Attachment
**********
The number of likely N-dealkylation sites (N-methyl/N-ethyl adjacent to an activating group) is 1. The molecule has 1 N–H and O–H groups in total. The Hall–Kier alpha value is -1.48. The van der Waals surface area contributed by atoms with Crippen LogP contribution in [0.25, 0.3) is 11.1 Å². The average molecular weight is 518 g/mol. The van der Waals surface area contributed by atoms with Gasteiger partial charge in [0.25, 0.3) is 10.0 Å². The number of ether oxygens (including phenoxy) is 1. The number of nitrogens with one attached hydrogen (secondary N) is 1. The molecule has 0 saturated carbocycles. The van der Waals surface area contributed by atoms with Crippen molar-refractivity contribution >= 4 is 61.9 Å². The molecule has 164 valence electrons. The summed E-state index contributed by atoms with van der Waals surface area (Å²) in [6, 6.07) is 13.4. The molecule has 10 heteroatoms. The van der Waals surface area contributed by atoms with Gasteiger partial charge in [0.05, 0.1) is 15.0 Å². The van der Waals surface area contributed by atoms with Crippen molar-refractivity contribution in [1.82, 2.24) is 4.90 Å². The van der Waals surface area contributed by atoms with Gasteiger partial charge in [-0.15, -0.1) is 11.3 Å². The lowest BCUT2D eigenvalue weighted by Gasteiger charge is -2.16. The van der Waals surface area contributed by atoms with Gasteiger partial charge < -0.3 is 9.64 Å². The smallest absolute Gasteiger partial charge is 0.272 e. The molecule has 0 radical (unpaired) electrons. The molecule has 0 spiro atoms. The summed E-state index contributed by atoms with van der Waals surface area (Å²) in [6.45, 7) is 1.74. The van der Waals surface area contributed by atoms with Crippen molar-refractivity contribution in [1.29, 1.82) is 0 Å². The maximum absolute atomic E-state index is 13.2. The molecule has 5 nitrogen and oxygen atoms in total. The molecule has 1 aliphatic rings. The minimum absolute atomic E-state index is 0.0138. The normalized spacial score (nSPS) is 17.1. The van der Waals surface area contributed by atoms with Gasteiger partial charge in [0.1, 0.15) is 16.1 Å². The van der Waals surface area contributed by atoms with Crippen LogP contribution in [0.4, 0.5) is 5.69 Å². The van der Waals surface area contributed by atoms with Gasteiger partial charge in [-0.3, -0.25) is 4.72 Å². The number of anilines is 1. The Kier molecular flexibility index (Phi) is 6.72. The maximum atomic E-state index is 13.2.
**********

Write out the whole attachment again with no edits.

The number of likely N-dealkylation sites (N-methyl/N-ethyl adjacent to an activating group) is 1. The molecule has 1 N–H and O–H groups in total. The Hall–Kier alpha value is -1.48. The van der Waals surface area contributed by atoms with Crippen LogP contribution in [0.25, 0.3) is 11.1 Å². The average molecular weight is 518 g/mol. The van der Waals surface area contributed by atoms with Gasteiger partial charge in [0.25, 0.3) is 10.0 Å². The number of ether oxygens (including phenoxy) is 1. The number of nitrogens with one attached hydrogen (secondary N) is 1. The molecule has 0 saturated carbocycles. The van der Waals surface area contributed by atoms with Crippen molar-refractivity contribution >= 4 is 61.9 Å². The molecule has 164 valence electrons. The summed E-state index contributed by atoms with van der Waals surface area (Å²) in [6, 6.07) is 13.4. The molecule has 10 heteroatoms. The van der Waals surface area contributed by atoms with Gasteiger partial charge in [0.05, 0.1) is 15.0 Å². The van der Waals surface area contributed by atoms with Crippen molar-refractivity contribution in [1.82, 2.24) is 4.90 Å². The van der Waals surface area contributed by atoms with Gasteiger partial charge in [-0.15, -0.1) is 11.3 Å². The lowest BCUT2D eigenvalue weighted by Gasteiger charge is -2.16. The van der Waals surface area contributed by atoms with Gasteiger partial charge < -0.3 is 9.64 Å². The smallest absolute Gasteiger partial charge is 0.272 e. The molecule has 0 radical (unpaired) electrons. The molecule has 0 spiro atoms. The summed E-state index contributed by atoms with van der Waals surface area (Å²) in [6.45, 7) is 1.74. The van der Waals surface area contributed by atoms with Crippen molar-refractivity contribution in [1.29, 1.82) is 0 Å². The maximum absolute atomic E-state index is 13.2. The molecule has 5 nitrogen and oxygen atoms in total. The molecule has 1 aliphatic rings. The minimum absolute atomic E-state index is 0.0138. The normalized spacial score (nSPS) is 17.1. The van der Waals surface area contributed by atoms with Gasteiger partial charge in [0.1, 0.15) is 16.1 Å². The van der Waals surface area contributed by atoms with Crippen LogP contribution in [0.4, 0.5) is 5.69 Å². The van der Waals surface area contributed by atoms with Gasteiger partial charge in [-0.3, -0.25) is 4.72 Å². The number of anilines is 1. The Kier molecular flexibility index (Phi) is 6.72. The maximum atomic E-state index is 13.2.